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IMPROVED SUBSTRATES FOR ORGANIC PHOTOCONDUCTORS

IP.com Disclosure Number: IPCOM000027037D
Original Publication Date: 1994-Dec-31
Included in the Prior Art Database: 2004-Apr-07
Document File: 2 page(s) / 126K

Publishing Venue

Xerox Disclosure Journal

Abstract

Photoconductors for electrophotographic imaging processes can be prepared by applying an organic photoconductive material to a substrate of the desired size and shape, such as a drum or a belt. One method for preparing suitable substrates for organic photoconductors entails a centrifugal spin casting process, wherein a stream of high viscosity liquid monomer is delivered into a cylindrical mold which is spinning at high speed (about 105 revolutions per minute, for example). Rotation of the mold is maintained while the viscous monomer flows out to a uniform thickness inside the mold as a result of centrifugal force. Thereafter, the mold is heated to induce thermal crosslinking and/or polymerization of the monomer, thereby converting it to a solid cylindrical tube. The finished substrate tube is then released from the mold.

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XEROX DISCLOSURE JOURNAL

IMPROVED SUBSTRATES FOR Proposed Classification ORGANIC PHOTOCONDUCTORS US. C1.430/127 Stuart B. Berger
5/00 Int. John M. Hammond C1. G03g

Photoconductors for electrophotographic imaging processes can be prepared by applying an organic photoconductive material to a substrate of the desired size and shape, such as a drum or a belt. One method for preparing suitable substrates for organic photoconductors entails a centrifugal spin casting process, wherein a stream of high viscosity liquid monomer is delivered into a cylindrical mold which is spinning at high speed (about 105 revolutions per minute, for example). Rotation of the mold is maintained while the viscous monomer flows out to a uniform thickness inside the mold as a result of centrifugal force. Thereafter, the mold is heated to induce thermal crosslinking and/or polymerization of the monomer, thereby converting it to a solid cylindrical tube. The finished substrate tube is then released from the mold.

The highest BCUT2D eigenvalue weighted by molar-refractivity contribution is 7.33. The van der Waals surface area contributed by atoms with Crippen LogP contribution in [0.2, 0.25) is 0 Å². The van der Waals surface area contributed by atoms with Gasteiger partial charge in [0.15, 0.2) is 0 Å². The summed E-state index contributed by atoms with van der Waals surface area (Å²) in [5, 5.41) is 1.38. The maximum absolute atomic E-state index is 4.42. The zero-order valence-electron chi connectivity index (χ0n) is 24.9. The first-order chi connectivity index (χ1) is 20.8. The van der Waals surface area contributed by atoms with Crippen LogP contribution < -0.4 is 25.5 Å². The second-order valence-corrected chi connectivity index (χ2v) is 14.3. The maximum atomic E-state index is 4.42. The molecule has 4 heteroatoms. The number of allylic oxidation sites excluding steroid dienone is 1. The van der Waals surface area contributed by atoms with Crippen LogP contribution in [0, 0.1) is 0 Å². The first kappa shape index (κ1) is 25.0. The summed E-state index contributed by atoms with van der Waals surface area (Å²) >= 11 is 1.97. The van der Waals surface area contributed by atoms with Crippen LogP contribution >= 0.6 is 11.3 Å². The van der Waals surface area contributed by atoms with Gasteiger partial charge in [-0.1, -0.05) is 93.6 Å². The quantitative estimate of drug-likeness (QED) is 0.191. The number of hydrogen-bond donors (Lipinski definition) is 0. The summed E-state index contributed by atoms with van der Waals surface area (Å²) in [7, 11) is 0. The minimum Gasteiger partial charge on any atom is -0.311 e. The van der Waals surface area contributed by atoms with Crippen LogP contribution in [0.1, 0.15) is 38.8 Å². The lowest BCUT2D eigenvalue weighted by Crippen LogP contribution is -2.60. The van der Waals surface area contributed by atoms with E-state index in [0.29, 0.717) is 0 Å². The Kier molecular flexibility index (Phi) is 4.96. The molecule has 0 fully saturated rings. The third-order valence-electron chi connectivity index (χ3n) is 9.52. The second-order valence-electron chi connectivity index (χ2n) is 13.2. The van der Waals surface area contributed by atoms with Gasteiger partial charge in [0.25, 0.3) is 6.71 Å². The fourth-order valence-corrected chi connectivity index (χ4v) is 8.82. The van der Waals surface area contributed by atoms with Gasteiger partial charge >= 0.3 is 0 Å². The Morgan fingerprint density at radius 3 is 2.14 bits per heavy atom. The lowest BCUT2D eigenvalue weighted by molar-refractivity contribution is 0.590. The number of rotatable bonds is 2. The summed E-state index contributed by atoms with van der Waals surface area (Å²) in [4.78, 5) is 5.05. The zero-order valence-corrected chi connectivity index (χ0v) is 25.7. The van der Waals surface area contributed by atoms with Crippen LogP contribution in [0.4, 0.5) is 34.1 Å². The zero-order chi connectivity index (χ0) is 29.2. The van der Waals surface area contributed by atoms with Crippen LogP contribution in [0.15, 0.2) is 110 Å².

This process has some disadvantages related to the high viscosity (frequently greater than 106 centipoise) of the liquid monomer. It is dificult to pump the monomer into the mold, and, more importantly, the monomer may fail to flow out well into the smooth, uniform film needed for subsequent curing into a homogeneous solid polymer substrate. The use of organic liquid solvents to reduce monomer liquid viscosity is not satisfactory because the solvent cannot be evaporated from the finished substrate quickly enough to enable economical manufacturing throughput. In addition, residual solvent in the substrate can have adverse effects on photoconductor performance and may also have adverse environmental and/or safety effects. The use of heat as a means for reducing monomer liquid viscosity is also unsatisfactory because heating of the thermosetting monomer during liquid delivery into the mold can cause premature curing, resulting in a viscosity increase.

These disadvantages can be avoided by the use of supercritical carbo...